What’s the difference between employees and independent contractors?

Generally, a worker may be classified as an independent contractor if the employer has the right to control or direct the result of the work but not the means or methods of accomplishing the result. The Internal Revenue Service (IRS) uses a 20-factor test to determine whether a worker is an employee or an independent contractor. No one factor is determinative, and the nature of the company’s business, as well as the industry standard, are taken into account. The 20 factors listed by the IRS include:

  • Is the worker free from company control regarding how, when, and where the work is done?
  • Does the company or the worker decide the order in which tasks are done?
  • Does the worker have the ability to subcontract work, or does the employer hire assistants to help the worker?
  • Does the employer or the worker provide the tools, equipment, and/or supplies necessary to do the work?
  • Does the employer provide training for the worker?
  • Does the worker receive a salary?
  • Can the worker increase his or her financial gain by working more efficiently? Conversely, does the worker risk losing money if unexpected problems arise?
  • Does the worker provide services to more than one employer or make the services available to the general public?

Possible consequences of misclassifying a worker

If the IRS determines an employer intentionally misclassified an employee as an independent contractor, the employer can be held liable for the taxes it should have paid or withheld for the recategorized worker. Furthermore, the IRS can assess penalties and interest for up to 3 prior years. In cases in which the statute of limitations does not apply, assessments can be made for an unlimited number of prior years.

Employer’s defense strategy

An employer may qualify for Section 530 relief, which allows an employer to escape liability for past and future employment taxes, even if its worker should have been treated as an employee under the law. To qualify for the relief, an employer must have:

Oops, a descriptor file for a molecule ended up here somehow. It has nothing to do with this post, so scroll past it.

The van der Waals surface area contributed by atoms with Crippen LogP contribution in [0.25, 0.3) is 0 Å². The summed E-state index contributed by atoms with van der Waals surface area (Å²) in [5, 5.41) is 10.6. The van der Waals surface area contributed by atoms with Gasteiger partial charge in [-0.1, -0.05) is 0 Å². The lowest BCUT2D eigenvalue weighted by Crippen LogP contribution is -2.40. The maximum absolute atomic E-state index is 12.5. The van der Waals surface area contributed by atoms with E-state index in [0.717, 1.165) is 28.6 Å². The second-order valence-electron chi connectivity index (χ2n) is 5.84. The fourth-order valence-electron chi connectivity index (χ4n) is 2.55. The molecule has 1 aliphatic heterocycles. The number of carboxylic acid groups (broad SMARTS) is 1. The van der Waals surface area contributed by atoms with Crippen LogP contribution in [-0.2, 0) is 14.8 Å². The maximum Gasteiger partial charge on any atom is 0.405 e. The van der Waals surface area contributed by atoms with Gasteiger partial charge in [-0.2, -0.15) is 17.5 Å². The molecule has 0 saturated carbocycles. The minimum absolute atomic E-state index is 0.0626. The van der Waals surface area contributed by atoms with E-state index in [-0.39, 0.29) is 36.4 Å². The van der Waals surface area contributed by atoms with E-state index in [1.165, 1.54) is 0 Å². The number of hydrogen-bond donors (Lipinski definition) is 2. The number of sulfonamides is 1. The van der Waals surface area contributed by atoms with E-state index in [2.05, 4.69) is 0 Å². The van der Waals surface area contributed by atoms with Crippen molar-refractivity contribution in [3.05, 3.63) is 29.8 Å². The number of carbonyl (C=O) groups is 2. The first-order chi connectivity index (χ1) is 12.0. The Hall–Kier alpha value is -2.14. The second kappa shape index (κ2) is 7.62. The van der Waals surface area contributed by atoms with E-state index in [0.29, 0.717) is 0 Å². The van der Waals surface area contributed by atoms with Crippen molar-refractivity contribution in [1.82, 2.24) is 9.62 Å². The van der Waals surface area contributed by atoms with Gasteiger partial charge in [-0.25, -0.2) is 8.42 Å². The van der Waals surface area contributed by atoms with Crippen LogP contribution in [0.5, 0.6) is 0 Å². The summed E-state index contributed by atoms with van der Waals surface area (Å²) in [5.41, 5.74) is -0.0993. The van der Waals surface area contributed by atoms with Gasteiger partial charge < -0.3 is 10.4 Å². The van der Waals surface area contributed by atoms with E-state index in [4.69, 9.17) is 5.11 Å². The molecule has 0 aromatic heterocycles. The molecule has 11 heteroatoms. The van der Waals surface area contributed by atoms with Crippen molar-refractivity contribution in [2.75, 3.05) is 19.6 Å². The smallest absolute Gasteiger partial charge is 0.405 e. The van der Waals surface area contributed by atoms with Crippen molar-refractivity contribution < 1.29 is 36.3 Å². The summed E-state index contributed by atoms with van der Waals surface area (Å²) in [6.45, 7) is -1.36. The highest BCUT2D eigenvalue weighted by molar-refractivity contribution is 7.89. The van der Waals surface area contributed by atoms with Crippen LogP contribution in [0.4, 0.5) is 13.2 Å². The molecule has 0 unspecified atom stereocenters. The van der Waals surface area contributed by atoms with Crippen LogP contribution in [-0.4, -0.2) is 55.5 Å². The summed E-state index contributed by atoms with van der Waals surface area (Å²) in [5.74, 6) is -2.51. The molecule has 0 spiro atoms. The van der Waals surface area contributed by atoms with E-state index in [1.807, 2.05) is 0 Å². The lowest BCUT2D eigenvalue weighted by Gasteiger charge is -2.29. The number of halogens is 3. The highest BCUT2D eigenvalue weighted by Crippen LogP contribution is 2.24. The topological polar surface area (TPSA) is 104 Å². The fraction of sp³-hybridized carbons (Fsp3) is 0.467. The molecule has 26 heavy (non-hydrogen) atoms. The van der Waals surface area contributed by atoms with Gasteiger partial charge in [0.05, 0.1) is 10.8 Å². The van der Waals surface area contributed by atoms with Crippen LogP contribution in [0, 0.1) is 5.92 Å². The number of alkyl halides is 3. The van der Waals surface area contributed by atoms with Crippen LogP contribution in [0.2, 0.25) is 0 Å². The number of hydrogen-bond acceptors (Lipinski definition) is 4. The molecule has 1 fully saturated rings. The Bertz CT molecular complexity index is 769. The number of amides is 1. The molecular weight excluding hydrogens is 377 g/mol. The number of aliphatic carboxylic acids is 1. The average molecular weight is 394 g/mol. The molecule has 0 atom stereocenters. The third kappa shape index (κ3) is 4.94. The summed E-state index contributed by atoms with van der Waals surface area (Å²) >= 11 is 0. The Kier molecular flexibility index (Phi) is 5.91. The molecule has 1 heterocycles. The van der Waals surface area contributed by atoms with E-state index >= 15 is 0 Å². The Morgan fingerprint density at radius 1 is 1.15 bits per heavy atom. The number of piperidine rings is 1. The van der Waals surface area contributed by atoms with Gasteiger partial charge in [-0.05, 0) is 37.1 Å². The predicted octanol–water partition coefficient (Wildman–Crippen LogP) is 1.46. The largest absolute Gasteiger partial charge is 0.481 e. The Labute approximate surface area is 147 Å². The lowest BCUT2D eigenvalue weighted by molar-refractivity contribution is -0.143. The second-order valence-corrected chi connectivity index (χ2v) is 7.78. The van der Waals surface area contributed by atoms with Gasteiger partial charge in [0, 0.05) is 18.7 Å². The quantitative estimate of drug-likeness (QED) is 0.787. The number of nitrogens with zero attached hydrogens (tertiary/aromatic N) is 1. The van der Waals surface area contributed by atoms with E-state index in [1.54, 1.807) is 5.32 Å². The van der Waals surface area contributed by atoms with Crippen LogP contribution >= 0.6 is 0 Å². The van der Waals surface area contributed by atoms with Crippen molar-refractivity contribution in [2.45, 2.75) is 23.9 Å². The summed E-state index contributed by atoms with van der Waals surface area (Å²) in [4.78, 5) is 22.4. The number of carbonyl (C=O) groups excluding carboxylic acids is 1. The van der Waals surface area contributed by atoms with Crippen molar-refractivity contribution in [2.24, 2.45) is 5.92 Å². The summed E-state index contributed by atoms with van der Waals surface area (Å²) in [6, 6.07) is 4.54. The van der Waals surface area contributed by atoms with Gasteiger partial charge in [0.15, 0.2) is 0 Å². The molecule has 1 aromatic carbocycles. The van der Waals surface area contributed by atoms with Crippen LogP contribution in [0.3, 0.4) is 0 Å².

• A reasonable basis for treating the worker as a contractor (e.g., standard industry practice)
  • Filed Form 1099s annually for the worker, that is, consistently treated the worker as an independent contractor
  • Treated all similarly situated workers in a consistent manner

In addition, the Small Business Job Protection Act of 1996 enhanced section 530 relief in the following three ways:

  • It requires the IRS to inform an employer of its right to seek section 530 relief.
  • It states that independent contractor status is permitted if it is “a standard industry practice.” (A practice is considered standard in an industry if 25% of the industry follows it.)
  • It shifts the burden of proof to the IRS, after the employer makes an initial showing that it had reasonable grounds for believing contractor status was appropriate.

Decreasing your chances of an audit

The IRS might question an employer’s classification if:

  • The employer reports more independent contractor compensation than is standard in the industry.
  • A worker used to receive W-2s and now receives 1099s.
  • A worker’s income tax return shows he or she received 1099 income from only one employer.

None of these situations is impermissible, but an employer should be ready to defend its classification if one or more of these circumstances apply to its independent contractors. An employer should always keep in mind the 20-factor test, and make sure that its independent contractor agreements are in line with it. An employer also can ensure it will be eligible for section 530 relief by filing 1099s for independent contractors, documenting how its practices follow industry standards, and treating all similarly situated employees in a consistent manner.

By American Institute of Certified Public Accountants

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